Local Genevas: Towards Hybrid Humanitarian Negotiations in Syria
Independent thesis Advanced level (degree of Master (Two Years)), 20 credits / 30 HE creditsStudent thesis
The need for a peaceful resolution to the conflict in Syria has never been greater. Yet while the UN focuses on brokering a nationwide solution to the conflict, humanitarian organisations are struggling to meet needs on the ground. The lack of a physical presence of international aid agencies outside Damascus is highlighting the role of what is commonly referred to as ‘the local response’, groups or organizations that do not fit within the traditional humanitarian sector, that are anecdotally having the best success in negotiating humanitarian access and associated ceasefires, leading the greatest provision of aid to vulnerable communities. Thus it is timely to investigate whether local, external or hybrid negotiations structures result in the most robust localised humanitarian outcomes. Drawing on post-liberal theory this study argues that combining local and external conflict management processes into authentically hybrid negotiation structures leverages the strengths of both parties to best result in localised humanitarian outcomes. However a structured comparative case study investigation demonstrates that is in fact locally-managed and facilitated negotiations that result in the greatest humanitarian outcomes in Syria including the number of people provided with humanitarian aid as well as the implementation of associated ceasefire agreements.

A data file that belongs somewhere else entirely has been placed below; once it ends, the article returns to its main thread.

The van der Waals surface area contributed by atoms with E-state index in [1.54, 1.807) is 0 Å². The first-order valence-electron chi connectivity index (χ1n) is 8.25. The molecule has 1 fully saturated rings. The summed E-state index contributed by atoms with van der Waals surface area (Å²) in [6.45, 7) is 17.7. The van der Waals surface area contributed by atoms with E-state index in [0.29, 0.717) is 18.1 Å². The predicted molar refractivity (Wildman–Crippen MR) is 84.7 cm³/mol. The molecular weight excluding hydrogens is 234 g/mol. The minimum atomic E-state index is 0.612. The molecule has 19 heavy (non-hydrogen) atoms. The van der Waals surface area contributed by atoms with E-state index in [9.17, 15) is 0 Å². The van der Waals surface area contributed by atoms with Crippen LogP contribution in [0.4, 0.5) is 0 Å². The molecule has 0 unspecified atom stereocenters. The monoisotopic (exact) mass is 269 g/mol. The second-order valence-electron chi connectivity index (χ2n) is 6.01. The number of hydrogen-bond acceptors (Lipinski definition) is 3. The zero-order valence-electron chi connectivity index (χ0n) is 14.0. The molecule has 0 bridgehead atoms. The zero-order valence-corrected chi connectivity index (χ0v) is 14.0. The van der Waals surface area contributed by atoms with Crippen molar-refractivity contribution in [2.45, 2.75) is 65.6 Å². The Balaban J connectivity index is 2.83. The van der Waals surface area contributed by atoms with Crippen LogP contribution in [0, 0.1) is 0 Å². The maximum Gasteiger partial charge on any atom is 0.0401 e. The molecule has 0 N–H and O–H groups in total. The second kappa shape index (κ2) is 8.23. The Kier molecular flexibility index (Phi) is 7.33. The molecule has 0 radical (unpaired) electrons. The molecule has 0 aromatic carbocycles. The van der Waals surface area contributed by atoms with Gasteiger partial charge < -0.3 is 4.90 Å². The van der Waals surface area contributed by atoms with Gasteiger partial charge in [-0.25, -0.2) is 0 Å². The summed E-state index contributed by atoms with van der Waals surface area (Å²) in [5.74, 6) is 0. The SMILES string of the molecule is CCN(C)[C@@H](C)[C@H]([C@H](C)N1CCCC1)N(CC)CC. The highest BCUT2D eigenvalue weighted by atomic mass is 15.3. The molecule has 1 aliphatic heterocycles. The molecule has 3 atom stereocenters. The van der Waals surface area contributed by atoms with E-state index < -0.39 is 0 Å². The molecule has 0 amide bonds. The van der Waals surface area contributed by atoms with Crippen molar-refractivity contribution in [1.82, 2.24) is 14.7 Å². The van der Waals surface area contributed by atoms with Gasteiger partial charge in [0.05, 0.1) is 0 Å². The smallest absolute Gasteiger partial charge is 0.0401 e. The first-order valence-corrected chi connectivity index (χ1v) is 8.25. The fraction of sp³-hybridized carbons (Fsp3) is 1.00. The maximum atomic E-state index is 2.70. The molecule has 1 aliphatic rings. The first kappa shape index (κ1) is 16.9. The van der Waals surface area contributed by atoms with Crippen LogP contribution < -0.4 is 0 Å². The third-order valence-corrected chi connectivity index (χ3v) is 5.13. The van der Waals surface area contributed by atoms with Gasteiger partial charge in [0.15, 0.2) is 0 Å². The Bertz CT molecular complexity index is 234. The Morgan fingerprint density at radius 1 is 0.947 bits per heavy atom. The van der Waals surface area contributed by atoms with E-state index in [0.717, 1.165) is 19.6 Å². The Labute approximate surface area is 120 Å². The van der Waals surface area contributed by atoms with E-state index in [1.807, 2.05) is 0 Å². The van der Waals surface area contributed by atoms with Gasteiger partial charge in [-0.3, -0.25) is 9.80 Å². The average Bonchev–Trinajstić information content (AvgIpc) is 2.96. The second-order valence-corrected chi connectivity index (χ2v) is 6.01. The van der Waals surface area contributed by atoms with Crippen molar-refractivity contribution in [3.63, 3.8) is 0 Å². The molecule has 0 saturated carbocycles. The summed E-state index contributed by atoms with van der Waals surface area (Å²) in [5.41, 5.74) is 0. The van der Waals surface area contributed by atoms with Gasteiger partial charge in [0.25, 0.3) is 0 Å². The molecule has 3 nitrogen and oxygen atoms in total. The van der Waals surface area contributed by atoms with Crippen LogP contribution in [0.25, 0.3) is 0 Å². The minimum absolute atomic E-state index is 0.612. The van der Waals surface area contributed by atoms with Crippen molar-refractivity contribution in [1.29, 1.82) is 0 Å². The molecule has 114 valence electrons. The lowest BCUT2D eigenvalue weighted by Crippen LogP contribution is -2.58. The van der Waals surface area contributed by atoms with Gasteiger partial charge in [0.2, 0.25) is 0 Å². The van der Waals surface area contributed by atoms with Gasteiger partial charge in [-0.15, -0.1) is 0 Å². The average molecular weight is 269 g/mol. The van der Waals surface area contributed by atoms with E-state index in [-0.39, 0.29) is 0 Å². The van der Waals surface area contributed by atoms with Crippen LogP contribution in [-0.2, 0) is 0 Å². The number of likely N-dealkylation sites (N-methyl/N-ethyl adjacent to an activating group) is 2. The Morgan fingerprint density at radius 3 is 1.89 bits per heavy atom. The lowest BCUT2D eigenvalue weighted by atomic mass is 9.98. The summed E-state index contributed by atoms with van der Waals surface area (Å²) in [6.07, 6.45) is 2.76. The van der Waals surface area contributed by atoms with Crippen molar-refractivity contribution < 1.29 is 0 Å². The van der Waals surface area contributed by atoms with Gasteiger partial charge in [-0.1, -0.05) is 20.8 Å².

Place, publisher, year, edition, pages
2016. , 70 p.
Syria, humanitarian, negotiation
Other Social Sciences
IdentifiersURN: urn:nbn:se:uu:diva-294488OAI: oai:DiVA.org:uu-294488DiVA: diva2:930100
Subject / course
Peace and Conflict Studies
Master Programme in Peace and Conflict Studies